Recapping a year in the Minnesota DOC

Courtesy of Rush City Correctional Facility

This year we have seen some changes and a lot of talk surrounding criminal justice and prison reform, not just locally but nationwide. With the new governor, Minnesota got a new commissioner of corrections, too.

In one of his first interviews, Commissioner Paul Schnell promised a level of transparency that hasn’t been previously seen while he implements changes that benefit staff and inmates.  Among the changes were the reassigning of wardens to different prisons and the ending of the inhumane no-touch rule in the women’s prison. Reforms to solitary confinement were signed by the governor, an ex-con was put on the Minnesota Sentencing Guidelines Commission, and the Ombudsman for Corrections was added during the legislative session.

As the year comes to a close, I’m sure many are wondering just what type of impact those changes have had on prisoners. Besides the women inmates in Shakopee? None. It may sound harsh, but the truth often is.

On the inside, Minnesota’s prisons are still pretty much the same. Programming and out of cell time is still being canceled frequently due to “staff shortages.” We are still being double-bunked in Rush City where they are mixing the mentally ill and violent prisoners with those who are focused on bettering themselves. People are still being sent back to prison and kept in prison for technical parole violations. The Ombudsman’s seat is still vacant.

And after the latest staff assault here in Rush City (11/19) on a guard that had many written and verbal complaints against them. Prisoners are still wondering when the guards are going to be held accountable when they’re unprofessional and disrespectful.

Now that they’re calling segregation “restrictive housing,” how much has changed? Not much. The conditions are still the same in Rush City’s segregation unit: the cells are filthy, we’re still only able to flush our toilets once every 30 minutes and run our cold water once every 10.

Sleep deprivation tactics are still being used by keeping the bright fluorescent lights on from 5:50 am to 10:00 pm every day. The water is extremely hard and gets undrinkable salty for days every month (in the entire prison). Inmates in segregation still aren’t allowed to buy bars of soap or washcloths.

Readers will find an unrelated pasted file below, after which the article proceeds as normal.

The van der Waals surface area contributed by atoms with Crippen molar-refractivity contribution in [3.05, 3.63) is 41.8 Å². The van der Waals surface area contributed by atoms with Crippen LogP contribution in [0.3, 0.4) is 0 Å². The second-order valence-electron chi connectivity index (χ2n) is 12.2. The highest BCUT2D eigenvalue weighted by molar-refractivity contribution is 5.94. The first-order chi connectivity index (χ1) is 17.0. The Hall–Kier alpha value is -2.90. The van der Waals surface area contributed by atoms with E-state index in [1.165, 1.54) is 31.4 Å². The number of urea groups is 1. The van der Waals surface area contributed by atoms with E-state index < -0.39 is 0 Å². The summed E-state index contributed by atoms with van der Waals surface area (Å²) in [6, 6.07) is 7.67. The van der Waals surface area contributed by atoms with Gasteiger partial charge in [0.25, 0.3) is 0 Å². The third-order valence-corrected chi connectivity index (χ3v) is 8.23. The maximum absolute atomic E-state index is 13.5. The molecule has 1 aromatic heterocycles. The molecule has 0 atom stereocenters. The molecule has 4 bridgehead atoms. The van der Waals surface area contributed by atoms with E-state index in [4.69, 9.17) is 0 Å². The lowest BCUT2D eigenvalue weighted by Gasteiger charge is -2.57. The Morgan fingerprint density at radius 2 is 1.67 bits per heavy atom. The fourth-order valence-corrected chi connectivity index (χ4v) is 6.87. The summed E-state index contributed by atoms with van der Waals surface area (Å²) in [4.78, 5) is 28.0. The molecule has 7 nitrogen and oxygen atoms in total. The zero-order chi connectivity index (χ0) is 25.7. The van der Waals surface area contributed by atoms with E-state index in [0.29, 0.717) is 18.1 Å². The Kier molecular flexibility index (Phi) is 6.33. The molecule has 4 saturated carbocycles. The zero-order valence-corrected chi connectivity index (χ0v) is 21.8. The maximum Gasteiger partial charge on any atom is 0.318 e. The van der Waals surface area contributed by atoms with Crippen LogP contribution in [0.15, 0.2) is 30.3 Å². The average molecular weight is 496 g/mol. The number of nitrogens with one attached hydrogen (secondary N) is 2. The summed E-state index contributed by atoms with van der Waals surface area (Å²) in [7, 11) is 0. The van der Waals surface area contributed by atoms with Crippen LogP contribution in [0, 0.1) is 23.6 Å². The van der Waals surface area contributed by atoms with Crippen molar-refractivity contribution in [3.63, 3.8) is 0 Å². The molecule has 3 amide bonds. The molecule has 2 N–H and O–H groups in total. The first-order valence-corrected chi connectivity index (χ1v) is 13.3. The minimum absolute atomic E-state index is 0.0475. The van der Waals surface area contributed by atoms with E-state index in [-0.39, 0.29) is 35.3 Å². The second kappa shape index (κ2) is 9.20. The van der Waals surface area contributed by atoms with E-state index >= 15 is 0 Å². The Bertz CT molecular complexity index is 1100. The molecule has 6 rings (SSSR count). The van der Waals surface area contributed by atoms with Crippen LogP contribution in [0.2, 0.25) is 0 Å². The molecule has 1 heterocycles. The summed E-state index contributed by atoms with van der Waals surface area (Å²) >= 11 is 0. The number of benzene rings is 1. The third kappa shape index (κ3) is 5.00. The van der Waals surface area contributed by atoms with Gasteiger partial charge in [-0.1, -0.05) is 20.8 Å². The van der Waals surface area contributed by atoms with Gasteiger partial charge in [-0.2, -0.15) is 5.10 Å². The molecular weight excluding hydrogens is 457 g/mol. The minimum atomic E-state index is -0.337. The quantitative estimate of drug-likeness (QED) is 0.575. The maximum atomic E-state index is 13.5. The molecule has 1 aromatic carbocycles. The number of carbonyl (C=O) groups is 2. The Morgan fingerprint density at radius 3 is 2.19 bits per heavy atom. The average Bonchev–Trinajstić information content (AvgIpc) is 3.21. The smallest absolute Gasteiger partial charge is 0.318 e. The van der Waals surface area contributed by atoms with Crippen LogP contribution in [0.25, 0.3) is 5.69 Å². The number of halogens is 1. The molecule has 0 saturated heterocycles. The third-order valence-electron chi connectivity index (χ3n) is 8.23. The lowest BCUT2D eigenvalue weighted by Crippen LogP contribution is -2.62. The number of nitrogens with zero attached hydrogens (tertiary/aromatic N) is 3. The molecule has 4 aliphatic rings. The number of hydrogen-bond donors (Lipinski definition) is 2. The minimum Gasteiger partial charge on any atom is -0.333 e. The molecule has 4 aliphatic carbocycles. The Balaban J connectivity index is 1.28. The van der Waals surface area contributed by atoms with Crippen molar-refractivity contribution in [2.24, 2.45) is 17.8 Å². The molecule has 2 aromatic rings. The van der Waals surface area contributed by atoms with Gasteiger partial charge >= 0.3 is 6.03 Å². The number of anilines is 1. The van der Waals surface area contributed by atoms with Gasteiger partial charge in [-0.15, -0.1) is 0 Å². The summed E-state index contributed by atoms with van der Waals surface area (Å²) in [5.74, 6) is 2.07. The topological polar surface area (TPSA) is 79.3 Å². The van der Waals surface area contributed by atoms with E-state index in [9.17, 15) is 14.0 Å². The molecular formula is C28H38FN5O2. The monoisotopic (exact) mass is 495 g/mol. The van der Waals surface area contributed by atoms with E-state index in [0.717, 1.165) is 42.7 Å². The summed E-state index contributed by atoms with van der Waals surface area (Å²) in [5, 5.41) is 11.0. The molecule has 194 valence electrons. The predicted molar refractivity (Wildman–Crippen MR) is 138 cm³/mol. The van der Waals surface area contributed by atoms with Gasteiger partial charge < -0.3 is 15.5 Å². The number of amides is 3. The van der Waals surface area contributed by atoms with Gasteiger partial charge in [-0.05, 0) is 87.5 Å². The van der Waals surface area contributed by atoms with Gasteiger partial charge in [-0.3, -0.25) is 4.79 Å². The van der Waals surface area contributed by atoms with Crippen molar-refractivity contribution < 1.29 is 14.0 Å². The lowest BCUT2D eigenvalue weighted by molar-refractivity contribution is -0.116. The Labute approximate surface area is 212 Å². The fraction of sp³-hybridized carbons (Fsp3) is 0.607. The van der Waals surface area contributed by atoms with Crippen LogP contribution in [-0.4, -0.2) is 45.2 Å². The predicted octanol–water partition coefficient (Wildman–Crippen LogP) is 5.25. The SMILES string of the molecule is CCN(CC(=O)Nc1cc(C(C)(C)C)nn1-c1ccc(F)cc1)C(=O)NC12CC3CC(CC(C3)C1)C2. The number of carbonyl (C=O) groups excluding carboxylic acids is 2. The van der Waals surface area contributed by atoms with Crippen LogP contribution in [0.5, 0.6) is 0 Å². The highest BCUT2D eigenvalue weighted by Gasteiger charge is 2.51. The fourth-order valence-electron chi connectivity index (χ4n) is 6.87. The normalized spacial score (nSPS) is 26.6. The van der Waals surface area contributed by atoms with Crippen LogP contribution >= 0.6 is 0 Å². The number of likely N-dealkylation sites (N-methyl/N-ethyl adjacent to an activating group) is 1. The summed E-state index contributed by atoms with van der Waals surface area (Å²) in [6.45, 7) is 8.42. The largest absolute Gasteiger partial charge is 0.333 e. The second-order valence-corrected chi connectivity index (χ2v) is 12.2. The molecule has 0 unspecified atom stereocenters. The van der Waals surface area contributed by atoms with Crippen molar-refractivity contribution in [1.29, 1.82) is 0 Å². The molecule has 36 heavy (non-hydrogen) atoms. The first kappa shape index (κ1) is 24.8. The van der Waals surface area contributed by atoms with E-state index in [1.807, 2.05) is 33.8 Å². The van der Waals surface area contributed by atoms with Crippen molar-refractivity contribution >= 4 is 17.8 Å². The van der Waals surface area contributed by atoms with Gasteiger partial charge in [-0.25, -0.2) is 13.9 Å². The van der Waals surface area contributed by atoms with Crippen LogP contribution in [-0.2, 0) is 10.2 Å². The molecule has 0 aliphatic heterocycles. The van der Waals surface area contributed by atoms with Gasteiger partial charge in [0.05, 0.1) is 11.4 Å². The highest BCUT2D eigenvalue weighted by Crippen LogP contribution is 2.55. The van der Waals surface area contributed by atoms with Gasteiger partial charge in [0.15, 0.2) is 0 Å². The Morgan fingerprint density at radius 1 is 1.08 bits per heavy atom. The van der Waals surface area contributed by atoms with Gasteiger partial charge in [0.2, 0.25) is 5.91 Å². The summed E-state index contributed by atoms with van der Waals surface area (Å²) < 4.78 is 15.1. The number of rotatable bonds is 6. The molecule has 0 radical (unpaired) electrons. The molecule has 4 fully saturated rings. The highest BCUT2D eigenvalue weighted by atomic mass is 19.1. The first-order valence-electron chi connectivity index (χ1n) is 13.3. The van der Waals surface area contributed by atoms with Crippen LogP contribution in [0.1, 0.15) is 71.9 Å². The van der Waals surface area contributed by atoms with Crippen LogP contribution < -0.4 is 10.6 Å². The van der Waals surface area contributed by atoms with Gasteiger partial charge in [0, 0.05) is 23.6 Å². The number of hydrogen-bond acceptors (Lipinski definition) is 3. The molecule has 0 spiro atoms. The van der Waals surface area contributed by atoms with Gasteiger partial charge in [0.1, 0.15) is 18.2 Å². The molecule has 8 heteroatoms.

Discipline staff have found a way around the so-called reforms of solitary confinement by placing inmates on administrative segregation status. This means they can leave a prisoner in segregation until their investigation is done (and then place them on discipline status, extending their stay) or they feel the prisoner is no longer a “threat.” We have seen a big increase in people being placed on Administrative segregation here.

The OLA (Office of Legislative Audits) and the ACA (American Corrections Association) did audits of the MN DOC in the past few months. But I wonder just how thorough their assessments are going to be when the facility was warned and prepped in advance? We all saw the change in behavior as the audits were conducted.

Despite all that, I am hopeful that positive changes are going to happen within the state’s prisons. I wrote Commissioner Schnell and the vice-chair of the Public Safety Committee this year, discussing a range of issues, and I received responses from them both; responses that I believe were thoughtful and genuine.

It looks as if some lifers who have spent 20-plus years rehabilitating themselves will get a real shot at being paroled. And every day I am encouraged by the individual progress being made by the men behind these walls.

I know change doesn’t happen all at once, but there are steps that can and NEED to be taken immediately to address some serious issues that are occurring in Rush City. I am one of many prisoners who is tired of not having the concerns we raise taken seriously by the powers that be.

I am also one of the few who reach out to DOC officials and prison administration with realistic ideas on how to ease tensions and create a safer, more rehabilitative environment.

The next time a bad incident happens here that catches the attention of the media, I implore them to ask both sides “why?”

Antonio Williams currently resides at the Minnesota Correctional Facility in Rush City.